Silver Spike

Case Film

Presentation Image

CategoryC02. Live Shows / Concerts / Festivals
Production CLUSTER Tokyo, JAPAN


Name Company Position
Doug Schiff Geometry Ogilvy Japan Chief Creative Officer
Yasushi Arikawa Geometry Ogilvy Japan Creative Director
Hiroyuki Furuta Geometry Ogilvy Japan Art Director
Eriko Tanii Geometry Ogilvy Japan Associate Art Director
Naoya Kataoka Geometry Ogilvy Japan Copywriter
Iori Hayakawa Geometry Ogilvy Japan Designer/Associate Art Director
Takuya Murakami Geometry Ogilvy Japan Account Director
Tadao Ieda Geometry Ogilvy Japan Account Director
Ikko Nakata Geometry Ogilvy Japan Senior Digital Producer
Junya Takahashi Geometry Ogilvy Japan Activation Director
Takehiro Shishido Geometry Ogilvy Japan Senior Activation Executive
Takeshito Hikida Geometry Ogilvy Japan Creative Producer / Activation Manager
Morris Ku Geometry Ogilvy Japan Creative Video Director
Aki Sugawara Geometry Ogilvy Japan Creative Services Director
Satoshi Kuno CLIVER Executive Producer
Akihiko Narita Cluster Executive Director
Ryoya Ino Cluster Director
Masahiro Hashimoto Cluster Director
Juji Kawaguchi Cluster Director
Kazuki Nomura Cluster Director
Yuto Sano Cluster Director
Tomomi Shinohara Cluster Designer
Keita Shibagaki Cluster Designer
Akimi Miyamoto Cluster Designer
Naoki Tanazawa Cluster Designer
Atsunori Toshi A4A Film Director

Why is this work relevant for Brand Experience & Activation?

The Shibuya Virtual Halloween was a virtual brand experience for both au (KDDI) and Shibuya City, in which a Halloween activation was provided for those wanting to celebrate Halloween, but unable to go to Tokyo's most popular location to do so—Shibuya City itself.


Shibuya, one of Tokyo's most iconic neighborhoods, has been center stage for Halloween partygoers in recent years. But COVID all but ruled out gathering in any overcrowded streets in 2020. The objectives for the two clients are the Halloween holiday were clear: Shibuya City, wanted to become known as Tokyo's most energetic tech hot-spot, a sort of cool Silicon Valley that would attract high-tech youth and companies alike, while au, one of Japan's biggest telecoms, wanted to prove their tech prowess in providing the most forward-thinking online services. We decided to bring these brands together and combine the asks with a single, mutually beneficial solution.

Describe the creative idea (20% of vote)

As Halloween approached, the widely enjoyed holiday in Japan couldn't be normally celebrated—not in COVID-stricken 2020. Instead, the two brands built, block-by-block, a virtual Shibuya City that would hold the largest ever Halloween gathering. With visitors' able to interact with others by creating moving and speaking avatars, while enjoying top-notch entertainment, Shibuya's Virtual Halloween became the talk of the town.

Describe the strategy (20% of vote)

The target was widespread and varied. One primary audience was those, who in any normal year, would gather in Shibuya for the fun and frolicking that Halloween in Shibuya has become known for over the years. Another target was tech-savvy businesses who make decisions about where they might locate a forward-thinking company. And also the general masses, who make decisions about where to spend their Saturdays (Shibuya!), as well as those who are making personal telecom decisions based on how they view the major brands: au (KDDI), Softbank, NTT Docomo, etc. With Halloween at a sort of standstill due to the COVID lock-down, knowing Shibuya wanted to create something to make up for the lost brand-building event—the mayor of Shibuya even told people not to come—along with au (KDDI) wanting to prove their tech-prowess, we brought the two collection of goals and target audiences together in a single strategic direction.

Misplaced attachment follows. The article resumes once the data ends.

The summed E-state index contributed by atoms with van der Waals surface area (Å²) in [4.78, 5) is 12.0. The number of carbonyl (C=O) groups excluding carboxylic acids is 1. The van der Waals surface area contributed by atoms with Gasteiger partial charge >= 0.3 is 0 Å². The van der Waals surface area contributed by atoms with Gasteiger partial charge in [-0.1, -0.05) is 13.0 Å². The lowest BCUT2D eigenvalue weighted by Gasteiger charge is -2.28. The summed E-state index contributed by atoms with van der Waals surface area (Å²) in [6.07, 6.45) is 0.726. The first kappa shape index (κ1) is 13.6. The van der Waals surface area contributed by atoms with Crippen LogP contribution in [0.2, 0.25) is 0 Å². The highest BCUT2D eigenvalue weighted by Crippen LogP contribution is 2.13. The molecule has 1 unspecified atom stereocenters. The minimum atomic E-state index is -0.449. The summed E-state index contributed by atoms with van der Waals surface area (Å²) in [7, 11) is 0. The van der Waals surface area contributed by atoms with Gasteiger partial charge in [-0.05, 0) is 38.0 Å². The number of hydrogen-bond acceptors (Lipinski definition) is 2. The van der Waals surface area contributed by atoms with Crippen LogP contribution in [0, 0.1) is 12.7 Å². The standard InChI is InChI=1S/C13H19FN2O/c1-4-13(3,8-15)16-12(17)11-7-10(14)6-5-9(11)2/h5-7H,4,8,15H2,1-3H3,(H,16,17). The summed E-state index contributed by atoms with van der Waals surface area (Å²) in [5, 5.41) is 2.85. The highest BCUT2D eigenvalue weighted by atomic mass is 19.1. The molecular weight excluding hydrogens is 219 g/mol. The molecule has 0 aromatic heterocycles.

Describe the execution (30% of vote)

As Halloween approached, we seeded the idea of a virtual Halloween with media outlets across the country. Then during the live event, we encouraged influencers and those in the media to take part, even while on air. Visitors created their own personalized avatars and walked the streets of Shibuya. There they could attend the live performances--featuring some of Japan's biggest music and tv characters and personalities--while interacting in real-time with friends and acquaintances attending, creating an entirely new way to experience entertainment. Shibuya's Virtual Halloween was an online event easily accessible through a number of au and Shibuya websites and social accounts, as well as through the campaign hashtag: #stayvirtual.

List the results (30% of vote)

Over 400,00 attended Shibuya's Virtual Halloween, with visitors coming from all across Japan--some even from overseas. This is many times the number of visitors who had come to the physical Shibuya Halloween event the previous year. In addition, the earned media garnered for the event was more than 10 times what clients had hoped for, with over US$20MM in media exposure value, getting not just mentions on Japan's TV networks, such as NHK, but also garnering live walking tours through the virtual event with media hosts—and their avatars—as talking guides on Japan's biggest news and variety programming. Overall, Shibuya's Virtual Halloween was such a success that it became a huge topic of conversation; and while doing so, has provided us with hints of what the future of sharing and entertainment may hold in store.


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